What does this mean for us? Um... Well, I like you as a friend, but you're also a green owl who sends me e-mails every day.
I wrote, "What does it signify for us?" This was marked as incorrect...but, mean and signify are the same thing...any thoughts on why duolingo wouldn't take this answer?
I think it probably should accept that. You should report it as an acceptable answer.
Yes it is wrong, significa is a verb rather than an adjective, and the adjective "significant" = significativo, not significa
I was also wondering the same, considering that I thought "significa" would translate to "signify" in English.
No, the end of the sentence would have to be "a noi" for it to mean "to us", but you wouldn't use that ending with this phrase anyway.
I answered 'what is significant for us', and was appropriately marked wrong. I just wanted to say that it is difficult to remember not to use the verb as an adjective, especially here where significant is a widely-used adjective in English.
I answered "what is the meaning for is", same result. When i read the translations both ways I hear subtly different questions. In context, my wrong answer emphasizing "the meaning" as opposed to "for us" stressing result. Helps me remember to keep verbs as verbs now, thank you.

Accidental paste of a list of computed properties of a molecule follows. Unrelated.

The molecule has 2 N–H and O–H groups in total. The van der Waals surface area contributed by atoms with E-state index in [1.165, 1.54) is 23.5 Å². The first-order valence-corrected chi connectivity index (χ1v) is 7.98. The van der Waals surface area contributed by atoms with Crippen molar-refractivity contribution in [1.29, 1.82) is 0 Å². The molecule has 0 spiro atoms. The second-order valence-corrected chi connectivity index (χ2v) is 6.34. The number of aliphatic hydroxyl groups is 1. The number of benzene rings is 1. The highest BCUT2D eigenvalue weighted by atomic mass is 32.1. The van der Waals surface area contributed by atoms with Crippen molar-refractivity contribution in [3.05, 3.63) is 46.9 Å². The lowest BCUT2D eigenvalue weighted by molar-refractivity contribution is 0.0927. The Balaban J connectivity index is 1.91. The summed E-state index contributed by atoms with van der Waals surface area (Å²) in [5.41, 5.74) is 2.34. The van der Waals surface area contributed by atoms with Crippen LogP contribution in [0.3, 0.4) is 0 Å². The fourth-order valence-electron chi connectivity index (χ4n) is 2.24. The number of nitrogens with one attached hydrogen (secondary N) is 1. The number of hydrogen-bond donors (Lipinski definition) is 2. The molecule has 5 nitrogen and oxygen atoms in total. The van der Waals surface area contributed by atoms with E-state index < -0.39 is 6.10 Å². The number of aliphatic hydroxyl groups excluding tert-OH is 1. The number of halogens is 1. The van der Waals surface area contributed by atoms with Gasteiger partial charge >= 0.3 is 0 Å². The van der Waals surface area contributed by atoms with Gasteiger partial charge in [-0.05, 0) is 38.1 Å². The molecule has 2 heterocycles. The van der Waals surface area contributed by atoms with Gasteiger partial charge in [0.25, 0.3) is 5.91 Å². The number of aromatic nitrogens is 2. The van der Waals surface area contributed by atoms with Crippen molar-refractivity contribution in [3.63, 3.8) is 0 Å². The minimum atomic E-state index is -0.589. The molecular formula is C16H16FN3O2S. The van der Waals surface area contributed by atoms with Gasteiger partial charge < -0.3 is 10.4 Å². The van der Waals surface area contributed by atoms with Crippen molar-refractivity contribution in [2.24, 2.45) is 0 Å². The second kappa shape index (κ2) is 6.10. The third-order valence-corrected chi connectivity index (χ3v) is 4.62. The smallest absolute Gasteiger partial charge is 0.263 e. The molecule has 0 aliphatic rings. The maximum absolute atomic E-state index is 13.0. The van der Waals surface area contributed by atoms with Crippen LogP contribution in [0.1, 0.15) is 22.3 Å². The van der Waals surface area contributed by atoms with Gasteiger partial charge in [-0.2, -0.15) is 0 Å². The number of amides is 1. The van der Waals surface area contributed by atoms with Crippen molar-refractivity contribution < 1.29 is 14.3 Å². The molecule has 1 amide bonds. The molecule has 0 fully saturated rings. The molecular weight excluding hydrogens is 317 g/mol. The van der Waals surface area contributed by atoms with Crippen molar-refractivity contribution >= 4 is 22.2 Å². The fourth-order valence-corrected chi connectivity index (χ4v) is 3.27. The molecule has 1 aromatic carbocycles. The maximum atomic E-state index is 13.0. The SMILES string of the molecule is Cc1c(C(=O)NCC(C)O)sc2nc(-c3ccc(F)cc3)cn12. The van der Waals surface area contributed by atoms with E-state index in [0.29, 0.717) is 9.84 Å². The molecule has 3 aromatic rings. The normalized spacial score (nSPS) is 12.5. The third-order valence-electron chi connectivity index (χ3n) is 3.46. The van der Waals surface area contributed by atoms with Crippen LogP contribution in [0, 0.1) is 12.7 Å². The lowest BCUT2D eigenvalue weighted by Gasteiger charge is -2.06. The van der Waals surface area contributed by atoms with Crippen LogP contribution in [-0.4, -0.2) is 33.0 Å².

Why is "What is the meaning for us" different from "what does it mean to us"?
I also speak Spanish, so when i saw "significa" i thought it meant "important".
That is probably because significa is a verb in the Italian sentence. Duo probably wants is to use it as a verb in the English. Your sentence seems quite reasonable to me.
This I find to be a tricky one. "Significa" clearly looks like the English "significant" (adj.) or "significance" (noun). We don't use it as a verb. So we need to translate. DL gives us "mean" which makes things trickier because "mean" is one of those words we use a lot but don't really spend time thinking about. It is somewhat ambiguous. It can "mean" (ha, ha) "imply", "signify", "intend", etc. But when I answered, "What do you intend for us" I got it wrong.
Further complicating the matter is that "significa" is both 3rd person and 2nd person formal. In the 3rd person, "What does it mean for us", I think "this" is implied. Ex. You're in Rome on holiday and checking out on the 15th but plan on continuing your stay in Rome. The clerk tells you that a huge convention is coming to Rome on the 14th. You say, "Cosa significa per noi?" Translated: What does it (this) mean for us? Answer: When you check out you're going to have trouble finding another hotel room in Rome.
As far as the 2nd person formal, "What do you mean for us", sounds a bit ominous. I translate that as "What are your plans for us?", or "What are you going to do with us?", like some sort of movie line. The word for word translation that DL gives us, "What do you mean for us" does not really mean anything to me as an English speaker because we don't use "mean" in that way.
We do use it as a verb: to signify. And we do sometimes use mean in that way
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Why was my answer ( What means it for us? ) rated wrong? Should we always use " does it " in such sentences ? Was I really wrong? Who can give me a true note?
We use "means" in a statement: "It means a lot to us", "The word means the same", but in a question we use "do/does" with the infinitive form of the verb: "What does it mean to us?", "What does the word mean?", "What do the people say?". I hope that helps!